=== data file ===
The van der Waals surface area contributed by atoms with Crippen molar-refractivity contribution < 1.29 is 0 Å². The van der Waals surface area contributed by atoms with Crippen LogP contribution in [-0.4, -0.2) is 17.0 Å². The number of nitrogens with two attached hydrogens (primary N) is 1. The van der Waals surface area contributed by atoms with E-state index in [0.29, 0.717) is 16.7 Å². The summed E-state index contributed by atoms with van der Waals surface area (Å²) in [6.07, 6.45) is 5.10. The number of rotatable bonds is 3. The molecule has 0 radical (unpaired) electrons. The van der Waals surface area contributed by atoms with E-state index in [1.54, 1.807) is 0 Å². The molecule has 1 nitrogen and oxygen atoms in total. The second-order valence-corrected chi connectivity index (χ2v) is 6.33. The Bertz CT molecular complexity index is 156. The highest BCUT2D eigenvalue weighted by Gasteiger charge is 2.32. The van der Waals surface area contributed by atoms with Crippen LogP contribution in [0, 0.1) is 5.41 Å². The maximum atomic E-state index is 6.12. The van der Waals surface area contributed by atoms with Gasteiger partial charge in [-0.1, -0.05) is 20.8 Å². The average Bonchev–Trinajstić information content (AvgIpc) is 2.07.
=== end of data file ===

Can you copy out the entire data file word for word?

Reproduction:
The van der Waals surface area contributed by atoms with Crippen molar-refractivity contribution < 1.29 is 0 Å². The van der Waals surface area contributed by atoms with Crippen LogP contribution in [-0.4, -0.2) is 17.0 Å². The number of nitrogens with two attached hydrogens (primary N) is 1. The van der Waals surface area contributed by atoms with E-state index in [0.29, 0.717) is 16.7 Å². The summed E-state index contributed by atoms with van der Waals surface area (Å²) in [6.07, 6.45) is 5.10. The number of rotatable bonds is 3. The molecule has 0 radical (unpaired) electrons. The van der Waals surface area contributed by atoms with E-state index in [1.54, 1.807) is 0 Å². The molecule has 1 nitrogen and oxygen atoms in total. The second-order valence-corrected chi connectivity index (χ2v) is 6.33. The Bertz CT molecular complexity index is 156. The highest BCUT2D eigenvalue weighted by Gasteiger charge is 2.32. The van der Waals surface area contributed by atoms with Crippen LogP contribution in [0, 0.1) is 5.41 Å². The maximum atomic E-state index is 6.12. The van der Waals surface area contributed by atoms with Gasteiger partial charge in [-0.1, -0.05) is 20.8 Å². The average Bonchev–Trinajstić information content (AvgIpc) is 2.07.